By CRAIG MAUGER
Michigan Campaign Finance Network
LANSING (OCT. 4, 2018) — Since Michigan lawmakers redrew congressional districts in 2011, the state hasn’t seen many close races for the U.S. House, and it hasn’t seen many extremely expensive ones either.
But that latter detail seems destined to change in 2018.
With a month still remaining before the November election, campaign finance disclosures already show that two of Michigan’s 2018 races for the U.S. House are on pace to be the most expensive the state has seen since the boundary lines were redrawn.
The race in the 8th Congressional District, where incumbent Rep. Mike Bishop, a Republican from Rochester, is fighting for re-election, has already attracted about $9.2 million. There, Bishop’s general election challengers are Democrat Elissa Slotkin, of Holly, Libertarian Brian Ellison, of Madison Heights, and U.S. Taxpayers candidate David Lillis, of Lake Orion.
The 2018 race in the Oakland County-based 11th District, which included two crowded primary contests, has already drawn about $8.4 million. The general election features Republican Lena Epstein, of Troy, Democrat Haley Stevens, of Birmingham, Libertarian Leonard Schwartz, of Oak Park, and independent Cooper Nye, of Wolverine Lake.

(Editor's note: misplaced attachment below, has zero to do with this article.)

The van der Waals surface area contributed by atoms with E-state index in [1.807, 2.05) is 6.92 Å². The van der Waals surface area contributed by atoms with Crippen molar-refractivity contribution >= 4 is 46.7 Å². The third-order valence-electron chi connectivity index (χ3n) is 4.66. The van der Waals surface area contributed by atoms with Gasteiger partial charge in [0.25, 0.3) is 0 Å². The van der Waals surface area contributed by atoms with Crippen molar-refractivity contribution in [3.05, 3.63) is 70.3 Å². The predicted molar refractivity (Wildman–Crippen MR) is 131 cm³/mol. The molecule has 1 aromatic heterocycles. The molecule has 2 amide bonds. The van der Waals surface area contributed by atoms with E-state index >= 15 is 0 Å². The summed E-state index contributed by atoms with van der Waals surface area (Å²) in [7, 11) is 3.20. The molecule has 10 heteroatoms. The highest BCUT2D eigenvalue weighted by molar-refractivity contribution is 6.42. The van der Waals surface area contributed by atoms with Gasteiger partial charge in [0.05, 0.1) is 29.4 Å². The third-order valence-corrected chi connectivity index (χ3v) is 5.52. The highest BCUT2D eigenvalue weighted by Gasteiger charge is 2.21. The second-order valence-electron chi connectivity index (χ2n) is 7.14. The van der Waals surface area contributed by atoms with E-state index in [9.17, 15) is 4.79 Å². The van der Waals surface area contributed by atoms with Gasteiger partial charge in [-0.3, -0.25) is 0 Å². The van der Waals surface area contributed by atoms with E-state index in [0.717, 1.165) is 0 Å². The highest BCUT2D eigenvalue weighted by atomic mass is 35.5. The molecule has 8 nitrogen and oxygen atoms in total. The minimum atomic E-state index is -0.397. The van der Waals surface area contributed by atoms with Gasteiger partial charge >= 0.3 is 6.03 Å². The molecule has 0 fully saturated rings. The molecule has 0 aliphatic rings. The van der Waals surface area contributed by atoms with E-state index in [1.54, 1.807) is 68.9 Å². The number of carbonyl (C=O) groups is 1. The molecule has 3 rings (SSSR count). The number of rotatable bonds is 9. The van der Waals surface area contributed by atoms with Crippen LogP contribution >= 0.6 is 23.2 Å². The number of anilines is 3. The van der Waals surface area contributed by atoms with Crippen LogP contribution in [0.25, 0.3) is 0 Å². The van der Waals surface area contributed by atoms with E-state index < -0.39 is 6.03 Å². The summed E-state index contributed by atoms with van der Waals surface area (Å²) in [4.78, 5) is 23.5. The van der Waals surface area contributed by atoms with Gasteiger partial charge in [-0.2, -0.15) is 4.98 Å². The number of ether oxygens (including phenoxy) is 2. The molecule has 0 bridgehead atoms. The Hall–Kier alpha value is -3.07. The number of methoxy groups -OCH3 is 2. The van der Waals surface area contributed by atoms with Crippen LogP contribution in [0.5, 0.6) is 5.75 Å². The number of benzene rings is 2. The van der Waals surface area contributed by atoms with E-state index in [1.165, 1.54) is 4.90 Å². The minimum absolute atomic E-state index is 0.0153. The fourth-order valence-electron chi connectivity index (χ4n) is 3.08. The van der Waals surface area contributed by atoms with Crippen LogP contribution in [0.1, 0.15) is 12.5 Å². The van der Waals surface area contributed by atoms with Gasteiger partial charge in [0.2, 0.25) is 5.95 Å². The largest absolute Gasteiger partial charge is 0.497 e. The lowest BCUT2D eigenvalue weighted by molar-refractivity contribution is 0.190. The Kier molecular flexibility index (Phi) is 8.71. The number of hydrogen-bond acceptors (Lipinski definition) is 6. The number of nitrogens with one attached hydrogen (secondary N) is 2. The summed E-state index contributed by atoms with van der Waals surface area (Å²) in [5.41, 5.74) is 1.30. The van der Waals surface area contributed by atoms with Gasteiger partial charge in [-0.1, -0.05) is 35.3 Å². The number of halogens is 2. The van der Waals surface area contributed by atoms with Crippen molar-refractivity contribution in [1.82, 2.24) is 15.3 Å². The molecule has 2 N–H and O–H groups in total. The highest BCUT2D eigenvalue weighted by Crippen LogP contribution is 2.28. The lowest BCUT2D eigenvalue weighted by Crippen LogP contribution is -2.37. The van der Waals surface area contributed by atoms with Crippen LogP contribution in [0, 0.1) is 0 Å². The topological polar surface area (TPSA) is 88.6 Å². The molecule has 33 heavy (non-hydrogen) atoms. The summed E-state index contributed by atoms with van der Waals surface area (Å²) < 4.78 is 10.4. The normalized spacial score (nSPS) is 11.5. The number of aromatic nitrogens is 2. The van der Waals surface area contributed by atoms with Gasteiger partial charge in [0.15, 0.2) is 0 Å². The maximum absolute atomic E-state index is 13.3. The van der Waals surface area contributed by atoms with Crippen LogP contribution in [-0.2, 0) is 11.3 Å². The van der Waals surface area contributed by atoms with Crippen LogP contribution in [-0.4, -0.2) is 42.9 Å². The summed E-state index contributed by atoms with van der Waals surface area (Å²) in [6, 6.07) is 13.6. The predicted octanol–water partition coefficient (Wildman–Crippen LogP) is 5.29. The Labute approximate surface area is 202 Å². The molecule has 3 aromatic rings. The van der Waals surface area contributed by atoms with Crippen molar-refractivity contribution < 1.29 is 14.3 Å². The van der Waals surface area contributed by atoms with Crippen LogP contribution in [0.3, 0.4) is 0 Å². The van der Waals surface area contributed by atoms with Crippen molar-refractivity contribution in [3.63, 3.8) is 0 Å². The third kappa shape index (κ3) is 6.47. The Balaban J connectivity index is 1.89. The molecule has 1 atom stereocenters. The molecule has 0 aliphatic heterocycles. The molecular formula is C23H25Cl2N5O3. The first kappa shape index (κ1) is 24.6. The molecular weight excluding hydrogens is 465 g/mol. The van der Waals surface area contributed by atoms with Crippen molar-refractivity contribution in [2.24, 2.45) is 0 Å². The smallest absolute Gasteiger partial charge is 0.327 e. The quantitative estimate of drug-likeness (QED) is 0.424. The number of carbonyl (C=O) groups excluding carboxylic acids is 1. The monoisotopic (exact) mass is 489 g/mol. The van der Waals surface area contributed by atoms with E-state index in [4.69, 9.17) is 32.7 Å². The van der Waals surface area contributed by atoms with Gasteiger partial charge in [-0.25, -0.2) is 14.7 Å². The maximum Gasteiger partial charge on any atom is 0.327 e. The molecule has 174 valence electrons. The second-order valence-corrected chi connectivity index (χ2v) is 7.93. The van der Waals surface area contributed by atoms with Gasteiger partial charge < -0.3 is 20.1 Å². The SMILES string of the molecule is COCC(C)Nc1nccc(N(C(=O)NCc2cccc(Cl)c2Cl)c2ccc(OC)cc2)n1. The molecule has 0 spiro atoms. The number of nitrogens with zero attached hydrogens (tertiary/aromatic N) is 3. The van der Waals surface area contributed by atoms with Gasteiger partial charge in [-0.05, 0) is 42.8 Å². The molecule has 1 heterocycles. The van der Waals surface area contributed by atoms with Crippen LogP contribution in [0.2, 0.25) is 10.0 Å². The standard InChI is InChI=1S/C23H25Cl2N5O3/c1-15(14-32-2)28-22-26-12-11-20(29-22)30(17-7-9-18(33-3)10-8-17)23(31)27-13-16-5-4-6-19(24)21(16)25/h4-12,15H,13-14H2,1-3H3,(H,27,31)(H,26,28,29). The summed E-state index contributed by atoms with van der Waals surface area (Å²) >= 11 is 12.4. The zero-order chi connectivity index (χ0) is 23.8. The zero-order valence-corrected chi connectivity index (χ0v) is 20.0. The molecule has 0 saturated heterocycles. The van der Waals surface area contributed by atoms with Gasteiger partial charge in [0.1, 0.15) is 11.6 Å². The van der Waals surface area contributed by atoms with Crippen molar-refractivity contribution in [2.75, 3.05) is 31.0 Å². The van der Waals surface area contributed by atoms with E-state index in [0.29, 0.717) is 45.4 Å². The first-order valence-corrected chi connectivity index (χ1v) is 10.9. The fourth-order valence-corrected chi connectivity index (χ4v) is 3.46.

The money tracked in the races so far includes fundraising by the candidates' campaigns in the primary and independent spending reported as of Tuesday — more than a month before the election. Also, the candidate fundraising numbers cover only through July 18 — leaving 111 days of fundraising before the Nov. 6 election.
Since Michigan’s congressional districts were redrawn in 2011, the state’s most expensive U.S. House races both happened in the Northern Michigan-based 1st District. In 2012, the race there cost about $10.6 million. In 2016, the race there cost about $9.4 million. Those totals include the fundraising hauls of all the candidates involved and the disclosed outside spending.
The 2012 race in the 1st District was the closest general election race for the U.S. House in Michigan over the last three cycles. In that race, Republican Dan Benishek got 48.1 percent of the vote while Democrat Gary McDowell got 47.6 percent.
That is the only general election race under the current district lines that’s finished within a margin of 5 percentage points. While there have been 42 general election races for full-term U.S. House seats in Michigan under the lines, only four have finished within a margin of 10-percentage points of the vote.
Money often follows competition in political campaigns, and Michigan’s U.S. House races have been relatively less expensive than the most expensive races nationwide. According to the Center for Responsive Politics, which bases its numbers on candidate spending and outside spending, Michigan hasn’t been home to one of the 10 most expensive U.S. House races in the nation since 2010.
U.S. House candidates will file new campaign finance disclosures on Oct. 15. Those disclosures will cover fundraising through Sept. 30.